Today through these programs we work with 33 partner organizations and have a portfolio of projects that spans 43 countries.
To give us the best possible chance to achieve our ambitions we are guided by three key principles in all our work:
1. We collaborate – the only way we believe sustainable change can be achieved is by building genuine partnerships across communities, civil society, industry, governments and international institutions that work towards common goals. As an example, we partner with globally renowned anti-corruption NGO Transparency International on a project which is addressing corruption risks in the issuing of mining licences and tenements. TI have worked across 18 countries over the past three years, bringing together government, regulators, communities and members of civil society organisations to identify corruption risks. Since the project commenced, it’s linked local anti-corruption experts and campaigners dealing with similar challenges across the world including from Zimbabwe, Sierra Leone and Cambodia to name just a few, and that’s helping to drive real reform in the issuing of mining licences.
2. We’re driven by evidence and contribute to a growing evidence base of what works. To give you an example in the education sector, imagine you’re a school principal or education minister and have the good fortune of deciding how to spend $1 million in additional funding to enhancing educational outcomes. What would you do? Invest in laptops? Teacher training? School meals? Too often these decisions about the allocation of billions of dollars of education funding are based on personal experience and preferences rather than hard evidence of what works. Through our partnership with the London-based Education Endowment Foundation, an ‘education toolkit’ has been built from analyzing thousands of education intervention evaluations. For the first time, the toolkit gives education decision makers evidence-based data of what works best to improve student learning outcomes, enabling more informed decision-making about where to invest the education dollar. 60% of education decision makers now use the toolkit in the United Kingdom. For example, a breakfast program is being rolled out to students in nearly 2,000 schools across the UK, because evidence shows if a child eats breakfast, they learn more.
3. We’re also guided by a principle to develop new models and set new standards for the future. For example, the Amazon rainforest of Peru is a global biodiversity hotspot under enormous threat. Reversing the trend of forest loss and conflict between forest users is one of the most pressing global sustainable development challenges of our time. Through our partnership with Conservation International, we’re supporting coffee growers and indigenous communities in Peru to increase their incomes, reduce land-use related conflict and more sustainably manage forest lands. This project is helping local coffee growers to reduce deforestation through shifting to shade grown coffee production, achieve premium coffee prices through product certification, control more of their supply chain and generate income from carbon credits through avoided deforestation, in turn contributing to climate change solutions. What’s truly exciting about this project is that if the model is proven to be sustainable and effective, it can become a prototype for the broader Amazon basin. I was recently in Peru visiting this project and had the opportunity to talk to local famers. Because of this project, their incomes are now 3-4 times what they were and they can now send their kids to school.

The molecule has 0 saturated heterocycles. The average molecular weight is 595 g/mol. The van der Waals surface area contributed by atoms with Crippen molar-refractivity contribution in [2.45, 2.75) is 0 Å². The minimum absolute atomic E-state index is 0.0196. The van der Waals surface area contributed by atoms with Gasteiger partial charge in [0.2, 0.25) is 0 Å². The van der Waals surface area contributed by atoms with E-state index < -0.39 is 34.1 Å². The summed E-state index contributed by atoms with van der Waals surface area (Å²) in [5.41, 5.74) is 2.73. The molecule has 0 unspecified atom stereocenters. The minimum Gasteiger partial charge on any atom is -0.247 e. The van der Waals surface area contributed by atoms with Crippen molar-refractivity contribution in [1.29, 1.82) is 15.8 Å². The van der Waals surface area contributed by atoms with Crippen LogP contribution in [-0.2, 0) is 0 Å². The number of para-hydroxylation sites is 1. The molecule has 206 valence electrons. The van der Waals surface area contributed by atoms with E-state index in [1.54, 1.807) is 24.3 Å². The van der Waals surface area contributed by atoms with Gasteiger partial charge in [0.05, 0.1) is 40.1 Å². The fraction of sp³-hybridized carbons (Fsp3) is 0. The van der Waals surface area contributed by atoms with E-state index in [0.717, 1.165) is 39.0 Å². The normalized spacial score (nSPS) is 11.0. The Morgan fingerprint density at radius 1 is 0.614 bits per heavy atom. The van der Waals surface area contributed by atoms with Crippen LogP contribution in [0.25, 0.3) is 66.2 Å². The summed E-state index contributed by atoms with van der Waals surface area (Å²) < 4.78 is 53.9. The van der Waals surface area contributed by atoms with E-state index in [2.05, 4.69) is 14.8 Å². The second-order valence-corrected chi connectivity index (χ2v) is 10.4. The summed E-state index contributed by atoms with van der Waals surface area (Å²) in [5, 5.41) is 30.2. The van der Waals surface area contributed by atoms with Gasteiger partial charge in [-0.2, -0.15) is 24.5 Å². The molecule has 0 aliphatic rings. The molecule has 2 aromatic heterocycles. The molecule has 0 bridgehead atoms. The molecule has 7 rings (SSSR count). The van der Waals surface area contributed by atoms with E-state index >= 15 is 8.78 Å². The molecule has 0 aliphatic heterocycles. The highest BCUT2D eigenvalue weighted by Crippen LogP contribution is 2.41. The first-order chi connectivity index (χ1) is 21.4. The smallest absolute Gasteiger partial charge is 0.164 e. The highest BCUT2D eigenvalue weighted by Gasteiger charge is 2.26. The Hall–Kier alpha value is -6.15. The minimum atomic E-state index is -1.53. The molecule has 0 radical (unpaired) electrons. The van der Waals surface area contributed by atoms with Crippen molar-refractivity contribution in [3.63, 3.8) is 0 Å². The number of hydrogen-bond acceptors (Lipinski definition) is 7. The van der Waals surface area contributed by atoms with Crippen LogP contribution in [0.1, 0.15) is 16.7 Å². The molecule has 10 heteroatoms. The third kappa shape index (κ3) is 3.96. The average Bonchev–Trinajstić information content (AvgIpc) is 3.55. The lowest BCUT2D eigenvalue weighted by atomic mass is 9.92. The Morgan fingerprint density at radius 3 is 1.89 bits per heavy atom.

Of course, success won’t be quick or easy. These are enormous challenges we face. Yet while it is early days for our projects, we know with the right people and support, it is possible to play a part in shifting the needle on the seemingly insurmountable. Because at the BHP Foundation, we think a little differently. We pursue difficult issues that require unique and innovative solutions. So my challenge to you is to think bigger about the social value you and your companies create, beyond what your social licence requires you to do. Find your ambition and collaborate widely with experts from within and outside the industry. Don’t assume another company, NGO or government will fill the void and find the solution because it likely won’t happen. And challenge the status quo because all of us have a responsibility. With millions of people taking to the streets around the world to demand change and real solutions, we all have to get on board. All it takes is the first step.